April 14, 1945 marks the liberation of my mother and father from forced labor during World War II by British troops. This fact is true, discovered in German documents. Both my parents had been taken from Poland and forced to work against their will in an armaments factory called Rheinmetall-Borsig in Unterluss (Unterlüß), Germany. One of the facts that has eluded my research is determining which specific British troops actually liberated my parents. Most documented sources I’ve come across simply say “liberated by British troops.” But I think it’s important to know such a detail. I want to know who to give credit, thanks and respect to, if only in my own heart and mind, for such a giving act, for their service. So, I keep plugging various search terms into the internet hoping to find something…and recently I did.
In the book titled Monty’s Northern Legions: 50th Northumbrian and 15th Scottish Divisions at War 1939-1945 author Patrick Delaforce writes that after capturing the undefended city of Celle, the 15th Scottish Infantry Division, British 2nd Army, “continued on the 13th (of April) north-east to Eschede and Uelzen with Highland Light Infantry leading.” I recognized the names of these cities and towns as they are all in the same region where my parents were forced laborers. (See attached map.) In order to get to Uelzen from Eschede (assuming they stayed on the main roads) they had to have passed through Unterluss (Unterlüß). And this one and only sentence gives me hope that I am on the right track: “Lt. Green became Mayor and Military commander of Unterluss for one day.” Eureka!! They did enter the city, which is really more of a small town, as I’ve been there as part of my research. It must have been these troops that liberated my mother and father. The date of the 14th of April would fit. Do I know this for sure? No. Who is Lieutanant Green? And what did he do in that role? That I also don’t know but if the Highland Light Infantry was leading the advance, I’ll begin my research there. One line in someone’s book can give an important lead and at the same time open up more questions but for today, I celebrate what I have discovered and try to build on that.
Wearing the Letter P: Polish Women as Forced Laborers in Nazi Germany1939-1945(Hippocrene Books) explores the history of forced labor during the occupation of Poland during World War II and focuses on the experiences of Polish women as forced laborers.
A Polish country cottage garden was a mix of decorative and useful herbs, vegetables, flowers and shrubs such as roses, raspberry, gooseberry, or currant bushes. It served as a flower garden and as an herb and kitchen garden, useful in a way that brought edible food, as one Polish garden writer stated, " directly into the pot." There was no specific garden plan. Flowers and herbs were usually grown in clumps near the fence or in beds beneath the windows of the house according to the preferences of the housewife. Vegetables were occasionally mixed in. The walkways were made of tamped soil and wide enough for a person to walk through. If a bit of decoration was wanted, large rocks were gathered, painted white and fashioned in a circle. Inside, a special flower or herb was planted.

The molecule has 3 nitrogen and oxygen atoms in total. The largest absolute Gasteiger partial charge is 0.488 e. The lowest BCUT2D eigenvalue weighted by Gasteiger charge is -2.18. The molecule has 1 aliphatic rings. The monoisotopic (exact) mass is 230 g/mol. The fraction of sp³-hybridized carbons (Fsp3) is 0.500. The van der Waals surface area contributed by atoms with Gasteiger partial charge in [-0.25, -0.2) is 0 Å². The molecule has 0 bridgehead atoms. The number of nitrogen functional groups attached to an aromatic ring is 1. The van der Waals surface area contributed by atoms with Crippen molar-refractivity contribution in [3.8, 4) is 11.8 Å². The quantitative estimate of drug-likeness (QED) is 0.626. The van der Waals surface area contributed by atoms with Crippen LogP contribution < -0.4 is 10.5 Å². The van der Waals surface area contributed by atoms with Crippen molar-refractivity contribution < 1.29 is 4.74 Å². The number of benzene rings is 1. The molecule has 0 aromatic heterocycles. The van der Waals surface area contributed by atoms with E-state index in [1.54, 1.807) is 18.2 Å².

The housewife grew flowers to brighten the outside of the house, to adorn the altars at church on Sundays and holy days, and to decorate the roadside shrines that were located within the village boundaries. The unmarried girls of the house tended lilies, rosemary and rue for bridal wreathes as well as lavender to place between the linens in her marriage chest. For cooking and to spice the daily fare, some culinary herbs were planted. There was marjoram for sausage, dill for pickling cucumbers, and parsley, sage and fennel for enhancing soups and stews. Many Polish housewives made their own herb vinegars from water and sliced apples that were allowed to ferment for a few months. The mixture was strained, crushed herbs added, sealed in bottles and stored in a cool pantry or larder. Herb butters were also made and packed down into crocks to use in the middle of winter or to give as a Christmas gift. (Photo :Foxglove)
Interspersed among the flowers were vegetables such as cucumbers, radishes, water cress, horseradish and lettuce. Sometimes there were beets, carrots, garlic or onions depending on the needs and tastes of the owner. It was Queen Bona Sforza who introduced various green vegetables to Poland including beans, cabbage, cauliflower, onion, celery, parsnip, cumin, coriander, caraway, hemp, asparagus, artichoke, tomato and nasturtium. Spinach also traveled to Poland from Italy, brought by monks who followed Bona in her marriage to Zygmunt. From nearby Germany came horseradish and pumpkin, which also made its appearance in Polish cottage gardens.
Excerpted from: Polish Herbs, Flowers and Folk Medicine. Revised edition. Hippocrene Books.2020
One of the biggest moments in my life was being able to sign for my very own library card. When I'm not reading, researching and writing I'm riding my bike, sewing or gardening. I love flea markets, folk art, and traveling to Poland.